One of the business opportunities for the private sector “is the Trans-Isthmian train, especially at the development poles that will be built through the railroad. Investments will be needed in the region, at the ports of Salina Cruz [state of Oaxaca] and Veracruz [state of the same name]. These are poles that are generating interest,” says Ana Thaís Martínez.

Maya Train Project

On the other hand, the researcher – who was responsible for a study that analyzed the profitability of the Maya Train project – is concerned with the development of this railway. “Due to its complexity and size, this project should have been planned over a period of three to four years. However, we see that the federal government has an urgency to announce [new] works. This implies not carrying out robust planning and, in the long run, many errors are likely to appear at the construction stage,” she believes.

According to the analysis conducted by Imco, in addition to reaching values higher than initially expected, in the worst-case scenario, the project would not actually meet the objectives of providing development and integration to the surrounding regions.

“The Maya Train is a huge project, spanning five states, from 17 to 32 stations [...] and initiatives like this one do not seem profitable – in particular because there are other competitors in the region, such as roads and highways, and a touristic train might not reach the [expected] revenue to cover costs. Thus, the government would have to subsidize the project forever,” she points out.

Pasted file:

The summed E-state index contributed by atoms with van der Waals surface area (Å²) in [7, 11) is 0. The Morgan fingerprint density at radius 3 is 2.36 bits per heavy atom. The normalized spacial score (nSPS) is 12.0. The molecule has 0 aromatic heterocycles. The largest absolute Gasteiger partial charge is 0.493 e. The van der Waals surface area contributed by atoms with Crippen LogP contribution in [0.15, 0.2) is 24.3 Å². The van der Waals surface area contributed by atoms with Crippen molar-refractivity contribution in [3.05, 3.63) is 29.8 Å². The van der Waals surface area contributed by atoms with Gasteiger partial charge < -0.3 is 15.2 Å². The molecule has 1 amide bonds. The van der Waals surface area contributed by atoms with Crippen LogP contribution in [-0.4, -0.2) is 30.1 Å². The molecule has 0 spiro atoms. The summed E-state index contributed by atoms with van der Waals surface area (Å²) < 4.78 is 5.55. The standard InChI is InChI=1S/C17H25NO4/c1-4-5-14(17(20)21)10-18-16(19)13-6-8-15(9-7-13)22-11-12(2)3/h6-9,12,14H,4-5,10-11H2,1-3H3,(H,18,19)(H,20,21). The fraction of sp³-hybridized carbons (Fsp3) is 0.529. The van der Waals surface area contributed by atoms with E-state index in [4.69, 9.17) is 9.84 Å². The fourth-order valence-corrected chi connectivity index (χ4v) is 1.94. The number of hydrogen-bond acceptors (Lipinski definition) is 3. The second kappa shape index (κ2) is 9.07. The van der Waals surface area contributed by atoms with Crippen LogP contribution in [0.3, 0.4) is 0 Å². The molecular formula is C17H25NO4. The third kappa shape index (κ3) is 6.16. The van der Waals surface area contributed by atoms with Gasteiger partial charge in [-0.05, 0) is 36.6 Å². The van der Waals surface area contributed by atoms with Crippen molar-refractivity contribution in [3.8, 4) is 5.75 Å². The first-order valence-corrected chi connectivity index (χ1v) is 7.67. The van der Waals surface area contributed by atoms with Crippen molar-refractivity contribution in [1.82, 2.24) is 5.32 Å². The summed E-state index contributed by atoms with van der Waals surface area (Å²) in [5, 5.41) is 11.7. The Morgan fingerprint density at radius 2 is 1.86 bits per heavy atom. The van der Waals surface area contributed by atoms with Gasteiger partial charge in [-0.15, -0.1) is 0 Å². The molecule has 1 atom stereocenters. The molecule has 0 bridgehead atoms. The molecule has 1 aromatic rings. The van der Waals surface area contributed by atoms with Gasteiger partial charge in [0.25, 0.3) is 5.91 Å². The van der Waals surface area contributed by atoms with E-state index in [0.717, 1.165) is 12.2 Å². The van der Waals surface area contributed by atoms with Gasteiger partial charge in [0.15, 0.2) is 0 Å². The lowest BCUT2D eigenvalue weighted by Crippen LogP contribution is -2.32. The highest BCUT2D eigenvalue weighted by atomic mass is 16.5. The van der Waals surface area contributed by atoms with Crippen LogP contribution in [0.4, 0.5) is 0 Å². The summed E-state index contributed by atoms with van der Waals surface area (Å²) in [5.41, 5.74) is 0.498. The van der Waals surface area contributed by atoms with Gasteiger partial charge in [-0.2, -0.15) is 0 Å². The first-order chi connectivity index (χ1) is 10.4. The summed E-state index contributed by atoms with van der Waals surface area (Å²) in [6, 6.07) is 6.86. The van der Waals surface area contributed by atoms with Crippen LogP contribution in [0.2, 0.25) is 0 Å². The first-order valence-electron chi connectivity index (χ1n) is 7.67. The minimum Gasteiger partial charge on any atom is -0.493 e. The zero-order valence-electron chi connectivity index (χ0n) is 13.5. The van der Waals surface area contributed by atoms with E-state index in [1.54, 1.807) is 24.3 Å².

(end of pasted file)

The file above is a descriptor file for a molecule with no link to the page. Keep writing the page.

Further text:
The project aims to connect the country’s tourist regions, integrating the populations of the so-called Mayan zone. According to official data, the obsolete Palenque to Valladolid railways were expected to be rebuilt in 2019, a stretch accounting for half of the entire project. The bidding phase for executive projects, environmental impact studies, and consultation with indigenous peoples on the development of the other part would then begin.

Later this year, work will begin on the Valladolid-Cancún stretch and for the Caribbean I connection. The Jungle and Caribbean II stretches are planned for 2020. “The 1,500 kilometers of rails will be built in four years, and the operation will start in the fifth. Most stations and collateral developments will be done using mixed investments,” according to an official statement from the Mexican government.

“All projects are already in some stage of contracting, bidding or adjudication; however, feasibility and economic, legal, technical, and social impact studies have not been conducted for any of these initiatives. We consider that it would be necessary to slow down and make proper planning. This is the only way to create infrastructure projects that survive over time,” notes Ana Thaís Martínez.

Another matter that concerns the Mexican institute is related to social issues, since the railroad region is occupied by native populations. In accordance with local law, public consultations and hearings would be held to reach a consensus with such peoples.


Infra Mexico GRI 2019

Infra Mexico GRI 2019

GRI Club Infra will hold the third edition of Infra Mexico GRI, a consolidated conference dedicated to key themes for advances in the infrastructure sector, on September 25 and 26. Learn more.